Bring Back the Jingle
Video 1: Jolly Green Giant
|Video 2: See the USA in your Chevrolet|
|Video 3: Ajax Detergent|
I don’t know about you, but when I see advertisements on TV these days, I usually can’t remember what the product is that they’re advertising. I remember that I saw an ad for a car, but I can’t tell you if it was for a Lexus or a Ford. Usually all I remember is that the car is winding along some mountain road with a lot of curves, which isn’t going to be an incentive for me to buy the car anyway since I live in San Francisco. It’ll be a long time before I drive on a road like that. And if I did decide to buy a car based on the ad, I have no idea which dealer’s showroom I should be walking into.
I miss the old days when advertisements had jingles that helped you remember what the product was. Today they call that “branding.” Sure, the jingles were second-rate music and sometimes annoying the way an old friend can be, but at least you knew the name of the company.
One of the best-known jingles was for a brand of frozen vegetables: “In the valley of the Jolly, ho-ho-ho, Green Giant.” (see video one on the right) You would always remember that “Green Giant” was the company.
Or how about this one for an auto company? “See the USA, in your Chevrolet.” (see video 2 on the right) No mistaking that for a Ford or Chrysler.
Then there was this little ditty that would make Ogden Nash turn over in his grave: “New Ajax laundry detergent is stronger than dirt! Stronger than dirt!” (see video 3 on the right) I don’t know how long that ad ran, but I guess you can be “new” for a long time in the advertising business.
Even without jingles, advertisers knew how to get you to remember who they were. They used slogans like “Ford has a better idea” or “Schlitz—the beer that made Milwaukee famous.” These days, even when they do have a slogan like, “What’s in your wallet?” I can’t remember what the company is. It just isn’t the same.
Somehow advertisers can get away with things that nobody else can. It’s alright for advertisers to pound the names of Apple and Gatorade into our heads all day long by sheer repetition in the hope that we’ll go out and get the latest Mac or the newest flavor of Gatorade. At least the Federal Trade Commission says it’s okay.
Can you imagine if the Democrats or the Republicans used jingles? Or religious groups? What would people think if they heard a jingle that went (with apologies to Crosby, Stills, Nash and Young):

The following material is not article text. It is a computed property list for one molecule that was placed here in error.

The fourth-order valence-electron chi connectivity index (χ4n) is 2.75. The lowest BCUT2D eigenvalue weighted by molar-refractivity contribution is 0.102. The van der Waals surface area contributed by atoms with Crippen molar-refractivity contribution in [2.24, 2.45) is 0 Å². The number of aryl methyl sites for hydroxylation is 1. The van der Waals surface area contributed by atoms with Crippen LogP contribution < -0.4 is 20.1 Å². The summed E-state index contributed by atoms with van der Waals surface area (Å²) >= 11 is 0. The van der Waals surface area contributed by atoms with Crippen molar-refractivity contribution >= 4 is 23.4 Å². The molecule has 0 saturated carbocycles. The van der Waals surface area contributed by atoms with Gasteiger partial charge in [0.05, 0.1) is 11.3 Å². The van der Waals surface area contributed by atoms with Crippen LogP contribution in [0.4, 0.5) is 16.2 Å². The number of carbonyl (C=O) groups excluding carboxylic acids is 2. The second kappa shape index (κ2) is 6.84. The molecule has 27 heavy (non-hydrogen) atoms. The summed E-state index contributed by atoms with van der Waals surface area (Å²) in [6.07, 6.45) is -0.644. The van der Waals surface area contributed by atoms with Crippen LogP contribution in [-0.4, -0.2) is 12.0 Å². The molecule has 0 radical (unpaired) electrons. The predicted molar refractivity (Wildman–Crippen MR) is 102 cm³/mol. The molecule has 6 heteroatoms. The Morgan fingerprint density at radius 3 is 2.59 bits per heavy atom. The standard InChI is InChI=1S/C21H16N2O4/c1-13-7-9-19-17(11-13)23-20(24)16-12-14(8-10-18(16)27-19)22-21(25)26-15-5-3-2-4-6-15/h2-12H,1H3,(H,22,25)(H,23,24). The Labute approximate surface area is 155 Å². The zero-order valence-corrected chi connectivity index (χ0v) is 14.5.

All Souls Church
Is a very, very, very fine church.
Or (to the tune of Oklahoma):
Where the oneg‘s always big and full
Where the heimisch crowd
Is always wowed
By the rabbi’s tallis made of wool!
Imagine hearing those on the radio over and over again. You might actually be inclined to visit a house of worship that used a jingle like those. But synagogues and churches can’t get away with what advertisers can. After all, faith isn’t supposed to be a commodity that most people want to hawk.
And yet religion has had its share of slogans, too. There’s Martin Luther’s famous slogan, “Here I stand. I can do no other.” The great sage Hillel said, “That which is hateful to you, do not do to your fellow. That is the whole Torah; the rest is commentary.” I don’t know if they set them to music, though.
Then there’s the Jews for Jesus. You’ve seen them standing on street corners or handing out their literature on campuses. They have slogans like the name itself, “Jews for Jesus.” Or sometimes I’ve seen, “Jesus made me kosher.” Or even, “Christmas is a Jewish holiday, or at least it should be.”
I don’t really mind religious slogans. If they’re good, they make me want to think, not to buy. I think there’s a place for slogans and even jingles in faith. They’re more positive than the political slogans I’ve heard, and they make more sense than a lot of political jingles (when William Howard Taft ran for president in the early 20th century, his jingle, set to music, was “Get on a raft with Taft.” Taft weighed in at around 340 pounds and no one in their right mind wanted to get on a raft with him.)
Maybe we won’t be hearing jingles to visit Ner Tamid or First Prebyterian Church anytime soon, but slogans and songs can be a creative way to make us think and tap our toes at the same time.
*Recently a cache of articles was found that sound remarkably like Andy Rooney. However, scientists have proven that Andy Rooney was not in fact the author of these articles; the unknown writer has been dubbed “Pseudo-Rooney” by scholars. Since no else has seen fit to publish his writings, we’ve decided to go ahead. This is one of his recent pieces.